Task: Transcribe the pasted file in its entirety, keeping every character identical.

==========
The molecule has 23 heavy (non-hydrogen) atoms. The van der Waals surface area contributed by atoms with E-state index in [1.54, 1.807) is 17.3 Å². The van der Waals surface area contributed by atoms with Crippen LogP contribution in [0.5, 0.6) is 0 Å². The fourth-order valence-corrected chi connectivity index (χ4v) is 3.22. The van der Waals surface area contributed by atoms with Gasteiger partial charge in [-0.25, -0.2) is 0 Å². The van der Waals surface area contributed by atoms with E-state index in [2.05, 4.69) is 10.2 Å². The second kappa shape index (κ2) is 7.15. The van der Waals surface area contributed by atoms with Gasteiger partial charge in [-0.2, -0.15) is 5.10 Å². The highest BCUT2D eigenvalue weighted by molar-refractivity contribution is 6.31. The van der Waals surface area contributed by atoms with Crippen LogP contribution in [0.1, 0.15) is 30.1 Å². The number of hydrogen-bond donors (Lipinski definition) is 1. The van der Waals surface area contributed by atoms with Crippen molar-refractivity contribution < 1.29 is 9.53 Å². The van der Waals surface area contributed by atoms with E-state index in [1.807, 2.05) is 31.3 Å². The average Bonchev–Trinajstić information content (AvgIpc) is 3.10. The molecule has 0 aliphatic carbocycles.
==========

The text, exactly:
The molecule has 23 heavy (non-hydrogen) atoms. The van der Waals surface area contributed by atoms with E-state index in [1.54, 1.807) is 17.3 Å². The van der Waals surface area contributed by atoms with Crippen LogP contribution in [0.5, 0.6) is 0 Å². The fourth-order valence-corrected chi connectivity index (χ4v) is 3.22. The van der Waals surface area contributed by atoms with Gasteiger partial charge in [-0.25, -0.2) is 0 Å². The van der Waals surface area contributed by atoms with E-state index in [2.05, 4.69) is 10.2 Å². The second kappa shape index (κ2) is 7.15. The van der Waals surface area contributed by atoms with Gasteiger partial charge in [-0.2, -0.15) is 5.10 Å². The highest BCUT2D eigenvalue weighted by molar-refractivity contribution is 6.31. The van der Waals surface area contributed by atoms with Crippen LogP contribution in [0.1, 0.15) is 30.1 Å². The number of hydrogen-bond donors (Lipinski definition) is 1. The van der Waals surface area contributed by atoms with Crippen molar-refractivity contribution < 1.29 is 9.53 Å². The van der Waals surface area contributed by atoms with E-state index in [1.807, 2.05) is 31.3 Å². The average Bonchev–Trinajstić information content (AvgIpc) is 3.10. The molecule has 0 aliphatic carbocycles.